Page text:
Handley Page Halifax (Crew Positions)


The Handley Page Halifax was equipped to provide positions for the Pilot, 2nd Pilot, Observer / Navigator, Air Bomber (when introduced), Wireless Operator, Flight Engineer and Air Gunner(s)


crew-position-1

The crew compartment in a Handley Page Halifax consisted of an upper deck to accommodate the Pilot, 2nd Pilot and Fitter II [Flight Engineer] and a lower deck for the Wireless Operator, Observer / Navigator and Air Bomber. Air Gunner positions evolved, with the later versions accommodating them in a mid and rear turret.

The following annotated photograph shows the deck layout:

Pilot Position

2nd Pilot Position

The primary role of the 2nd Pilot was to assist the pilot during take off and landing and to take over the controls as and when required by the pilot. He would also take control in the event of  loss of, or injury to, the pilot.

His fold down seat was situated beside the pilot

Note: During 1942, it was decided that the use of two qualified pilots on each flight was not sustainable and the 2nd Pilot was phased out. Other crew members (in particular the flight engineer) were taught to fly the aircraft in an emergency situation

Fitter II / Flight Engineer Position

The primary role of the Flight Engineer was to “act as the link between aircrew and ground crew for the care and maintenance of the aircraft, to carry out engineering checks before, during and post flight and to assist the pilot during take off and landing (when there was no 2nd Pilot)”

HalifaxFE

His position was situated behind the pilot on the upper deck, although when assisting the pilot with take off and landing he would be seated in the fold down seat beside the pilot

Halifax FE Panel

Observer / Navigator Position

The primary role of the Observer / Navigator was “to know the aircraft position at all times and to provide the pilot with courses to steer to achieve the sortie objective”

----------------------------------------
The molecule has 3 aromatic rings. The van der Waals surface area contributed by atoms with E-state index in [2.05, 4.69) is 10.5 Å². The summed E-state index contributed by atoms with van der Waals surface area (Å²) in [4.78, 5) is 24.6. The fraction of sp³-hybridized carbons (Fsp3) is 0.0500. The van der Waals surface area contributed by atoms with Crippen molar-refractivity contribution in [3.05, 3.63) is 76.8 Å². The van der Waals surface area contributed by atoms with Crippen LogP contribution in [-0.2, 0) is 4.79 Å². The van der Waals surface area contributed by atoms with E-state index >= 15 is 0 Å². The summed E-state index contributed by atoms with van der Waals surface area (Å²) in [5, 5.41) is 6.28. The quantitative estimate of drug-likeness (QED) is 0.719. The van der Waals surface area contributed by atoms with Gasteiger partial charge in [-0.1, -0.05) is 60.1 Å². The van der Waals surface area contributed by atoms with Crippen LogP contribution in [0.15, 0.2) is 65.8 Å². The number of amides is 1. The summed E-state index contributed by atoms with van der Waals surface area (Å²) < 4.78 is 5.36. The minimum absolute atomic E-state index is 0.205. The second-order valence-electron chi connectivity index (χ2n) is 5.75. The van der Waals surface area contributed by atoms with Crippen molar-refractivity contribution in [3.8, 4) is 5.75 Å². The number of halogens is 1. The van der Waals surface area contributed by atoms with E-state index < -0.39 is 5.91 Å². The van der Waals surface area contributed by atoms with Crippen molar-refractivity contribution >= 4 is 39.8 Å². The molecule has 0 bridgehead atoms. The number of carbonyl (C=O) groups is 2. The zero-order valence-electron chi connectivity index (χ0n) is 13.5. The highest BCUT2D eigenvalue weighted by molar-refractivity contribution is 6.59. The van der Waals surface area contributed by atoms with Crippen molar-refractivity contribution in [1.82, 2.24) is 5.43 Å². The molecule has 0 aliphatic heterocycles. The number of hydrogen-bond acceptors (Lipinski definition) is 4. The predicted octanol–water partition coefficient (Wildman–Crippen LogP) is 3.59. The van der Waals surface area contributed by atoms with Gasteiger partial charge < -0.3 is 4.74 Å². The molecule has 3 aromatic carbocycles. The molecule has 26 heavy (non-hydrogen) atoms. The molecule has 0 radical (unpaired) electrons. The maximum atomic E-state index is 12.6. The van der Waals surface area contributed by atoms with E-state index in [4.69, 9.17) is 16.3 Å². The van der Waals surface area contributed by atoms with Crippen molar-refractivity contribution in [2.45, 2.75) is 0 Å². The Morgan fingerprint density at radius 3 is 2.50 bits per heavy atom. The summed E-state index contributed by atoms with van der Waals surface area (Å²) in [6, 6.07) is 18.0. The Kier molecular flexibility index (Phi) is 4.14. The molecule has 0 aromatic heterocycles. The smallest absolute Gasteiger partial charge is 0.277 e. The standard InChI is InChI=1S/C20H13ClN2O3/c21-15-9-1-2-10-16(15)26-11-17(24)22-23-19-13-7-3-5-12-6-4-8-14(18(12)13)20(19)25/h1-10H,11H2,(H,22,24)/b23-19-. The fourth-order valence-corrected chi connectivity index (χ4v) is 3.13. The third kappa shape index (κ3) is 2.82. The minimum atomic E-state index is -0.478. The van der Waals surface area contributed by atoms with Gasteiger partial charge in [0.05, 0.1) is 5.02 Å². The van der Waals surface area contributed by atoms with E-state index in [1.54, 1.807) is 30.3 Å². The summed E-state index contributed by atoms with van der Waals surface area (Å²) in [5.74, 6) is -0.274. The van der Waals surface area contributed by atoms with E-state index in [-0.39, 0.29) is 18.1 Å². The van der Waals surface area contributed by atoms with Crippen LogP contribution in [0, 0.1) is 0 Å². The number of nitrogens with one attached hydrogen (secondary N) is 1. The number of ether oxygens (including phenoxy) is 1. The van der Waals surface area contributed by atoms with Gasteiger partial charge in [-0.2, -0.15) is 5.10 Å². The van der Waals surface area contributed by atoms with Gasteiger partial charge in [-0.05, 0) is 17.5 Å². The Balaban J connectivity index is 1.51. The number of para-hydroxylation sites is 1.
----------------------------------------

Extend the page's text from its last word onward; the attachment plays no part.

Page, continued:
His position was situated in front of the Wireless Operator’s compartment on the lower deck of the Handley Page Halifax.

HalifaxFE© IWM (D 6028)

Initially the Observer / Navigator relied on map reading, dead reckoning, astro navigation and visual aids to enable him to plot the position of the aircraft and the subsequent course.

However, the development of radar enabled systems such as Gee, H2S and Oboe to assist with the navigational process and in some aircraft, a second navigator was carried (Set Operator), to monitor the radar set.

Air Bomber Position

The primary role of the Air Bomber was to “act as the eyes of the Navigator throughout the flight and then, when approaching the target area, to position himself in the Air Bomber’s position to enable him to direct the pilot over the target, identify the aiming point and trigger the release of the bombs”

Air Bomber [Halifax MK2 Series 1 (Special]) Facebook

Whilst the Air Bomber’s position was in the nose of the aircraft, he spent the bulk of the flight seated beside the Navigator so that he could provide fixes, weather reports etc to assist the navigation process.

Wireless Operator Position

The primary role of the Wireless Operator was to “keep his aircraft constantly in touch with the ground by sending and receiving all information, reports and orders vital to the success of the sortie and the safety of the aircraft”

His position was situated in a compartment on the lower deck of the Handley Page Halifax, immediately below the pilot.

HalifaxWOP

As well as operating the wireless equipment, the Wireless Operator was also required to act as an air gunner in an emergency, to discharge “Window”, and, when the concept of a navigation team was introduced, he was also responsible for monitoring the “Monica” or “Fishpond” equipment.

Gunners’ Positions

The primary role of the Air Gunners was to “be the eyes and the sting of the aircraft, by warning the pilot of approaching enemy aircraft, telling him what tactics to adopt to evade action, and, if combat does develop, to destroy or drive off the enemy”.

The Air Gunner positions changed significantly during the development of the Halifax. The following provides a broad summary of the armament fitted to the versions used by the squadron:

FrontMidRear
HP57 B.MKI (Series 1)Boulton & Paul Type C MKII TurretNo ArmamentBoulton & Paul Type E Turret
HP57 B.MKI (Series 2)Boulton & Paul Type C MKII TurretBeam Guns fittedBoulton & Paul Type E Turret
HP57 B.MKI (Series 3)Boulton & Paul Type C MKII TurretBeam Guns fittedBoulton & Paul Type E Turret
HP59 B.MKII (Series 1)Boulton & Paul Type C MKII TurretBoulton & Paul Type C MKII TurretBoulton & Paul Type E Turret
HP59 B.MKII (Series 1 Special)No armamentNo armamentBoulton & Paul Type E Turret
HP59 B.MKII (Series 1a)No armamentBoulton & Paul Type A MKVIII TurretBoulton & Paul Type E Turret
HP69 B.MKIIINo armamentBoulton & Paul Type A MKVIII TurretBoulton & Paul Type E Turret